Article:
You've already been given lots of good advice, and it sounds like you're doing a great job with him so far. I did have one suggestion for when treat-dispensing when you're working on loose-leash walking .... cuz you need one more thing to hold. :ROFLMAO: While he's still in "nip-mode", you may want to try using something like a "lickety stick" or something like "Easy Cheese" (or something like it - human cheese you squeeze out of a can onto crackers, not a dog treat) - that way he could lick his treat rather than snatching it. Two things happen: your fingers are safe, and he gets to lick his treat (and licking helps to calm some dogs). It may be a win/win. You'd only have to give one tiny lick. I sometimes use Easy Cheese, depending on what we're working on - and only give maybe 1/4" of cheese to my big guys, just a tiny taste, and they're very happy (and they LOVE licking that nozzle!).
    Dogster, MaryK and brodys_mom like this.
  11. ackerleynelson Well-Known Member

    I don't think that hand delivery is necessary as you can give the treats on ground also and pets love to have it on the floor also but if you think that your furry friend is not giving good response then you can also get him trained from a good trainer.
    MaryK likes this.
  12. brody_smom Experienced Member

    Interesting. I'll look into those. I was also just reading Jean Donaldson's "Culture Clash" today. One of her recommendations for teaching a soft mouth is to not use a flat hand to deliver treats, but to hold it between a finger and thumb and insist upon gentleness. If there is any pressure on the fingers at all, the treat gets pulled back. I've been trying this a bit as well.

    I'm starting to feel a little paralyzed... I have so many things I need to work on with Brody, I don't know what to focus on first, or how long to spend on one thing before moving on to something else. My family is getting fed up with the fact that Brody is so reactive to new people, it is embarrassing to bring friends over because he growls and barks like crazy. My adult son brought a friend home "unannounced" the other day, a fairly tall young man with a deep voice and a beard. Brody went nuts, released his anal sacs and stunk up the house. The poor guy was so upset because he is a dog lover and has never had a dog react to him like that before. He also continues to react to my adult son and daughter when they come home in the evening, or when they come down from their bedrooms first thing in the morning. He's been with us for almost 10 weeks now. Shouldn't he be used to the people who live in the house with him?:eek:
    MaryK likes this.
  13. blacknym Experienced Member

    That is very frustrating!

    I think a good idea is to sit down and make a plan. Are your family members willing to help you and work with Brody? If so that would make things so much easier for you.

    Just a suggestion... When ever your kids come in contact with Brody they should give him a couple treats. Also they need to start feeding him in turns. This way he will learn they can be trusted and are bringers of good things. Maybe remind them of połite doggy language for these excersise as well. :)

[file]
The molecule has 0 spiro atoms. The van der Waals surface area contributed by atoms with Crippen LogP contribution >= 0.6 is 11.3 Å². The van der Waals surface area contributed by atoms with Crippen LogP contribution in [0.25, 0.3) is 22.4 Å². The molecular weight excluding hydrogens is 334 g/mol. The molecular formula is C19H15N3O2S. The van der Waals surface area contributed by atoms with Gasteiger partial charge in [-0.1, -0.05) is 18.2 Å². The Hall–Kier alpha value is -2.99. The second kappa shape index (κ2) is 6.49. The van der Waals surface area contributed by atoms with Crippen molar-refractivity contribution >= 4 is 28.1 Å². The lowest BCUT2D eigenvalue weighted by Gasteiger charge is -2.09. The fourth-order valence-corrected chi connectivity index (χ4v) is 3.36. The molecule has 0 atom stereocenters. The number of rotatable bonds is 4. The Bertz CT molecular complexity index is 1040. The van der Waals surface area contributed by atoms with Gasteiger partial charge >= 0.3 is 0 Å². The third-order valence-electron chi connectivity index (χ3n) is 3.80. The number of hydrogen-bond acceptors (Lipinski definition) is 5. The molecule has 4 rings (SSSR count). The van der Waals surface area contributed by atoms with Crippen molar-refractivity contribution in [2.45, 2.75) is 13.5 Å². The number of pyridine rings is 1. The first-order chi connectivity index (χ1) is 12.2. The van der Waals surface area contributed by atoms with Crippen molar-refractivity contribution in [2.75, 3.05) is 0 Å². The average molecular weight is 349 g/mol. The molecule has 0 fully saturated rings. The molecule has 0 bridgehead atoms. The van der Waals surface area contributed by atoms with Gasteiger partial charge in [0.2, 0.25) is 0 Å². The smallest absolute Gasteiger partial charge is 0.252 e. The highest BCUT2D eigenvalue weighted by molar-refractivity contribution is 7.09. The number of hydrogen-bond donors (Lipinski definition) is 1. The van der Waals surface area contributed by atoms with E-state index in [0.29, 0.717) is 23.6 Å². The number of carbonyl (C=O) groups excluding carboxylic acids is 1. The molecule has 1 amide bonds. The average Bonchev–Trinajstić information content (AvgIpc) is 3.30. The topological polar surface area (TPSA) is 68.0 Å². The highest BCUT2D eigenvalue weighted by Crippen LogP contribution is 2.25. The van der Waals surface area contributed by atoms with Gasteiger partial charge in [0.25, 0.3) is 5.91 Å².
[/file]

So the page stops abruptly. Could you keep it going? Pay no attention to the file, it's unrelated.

MaryK likes this.
  14. MaryK Honored Member

    Poor you, nothing worse than when a dog releases their anal sacs.

    Does sound like he's had a really bad time in the past with people in the house. He may have been kept outside and now considers he has to 'guard' you from strangers. Is it just with men?

    One thing which works well is to have any strangers, family, friends etc. just quietly drop treats near him, no talking to him, just a casual treat dropped down for him. Also as Blacknym has said, you need to remind everyone of what is polite doggy language too. Kikkopup has a great video on doggy language.

    Allow him to come to you, or other people. Ask people not to try to 'make friends' with Brody at this point. He still needs his space.

    Just take it one step at a time. Work on the worst problems first, don't try to do it all at once. Taking on a rescue dog is challenging but the rewards are doubled when you get that breakthrough, even a small one, you'll be dancing with joy and so proud of Brody.

    Depending on his history, a lot of dogs just shut down even when they're in a loving home, past traumas can take a while to go, so give him time, he'll make that breakthrough eventually and surprise you.

    And LOL if the family get too impatient, just remind them of their little foibles, everyone has them!
    blacknym likes this.
  15. brody_smom Experienced Member

    Maybe I should change the name of this thread to "Let's fix Brody". I don't know that there was much trauma in his past. The SPCA record indicated he lived with a woman for his entire life, his littermate sister as well and possibly his mother (that's my guess, otherwise how would a person have 2 puppies for their entire lives?). The woman who brought them in to the pound was not the owner, but a close friend who had known the dogs well their whole lives, but did not live with them. The staff at the pound said that there were "too many dogs in the house", so maybe there were more than the mom and two pups. They also said they had had very little socialization with people outside the home. You take a shy/reactive dog and keep him away from people during his puppyhood and what do you get? A fearful adolescent dog who barks at every person he doesn't know, and even some he does know!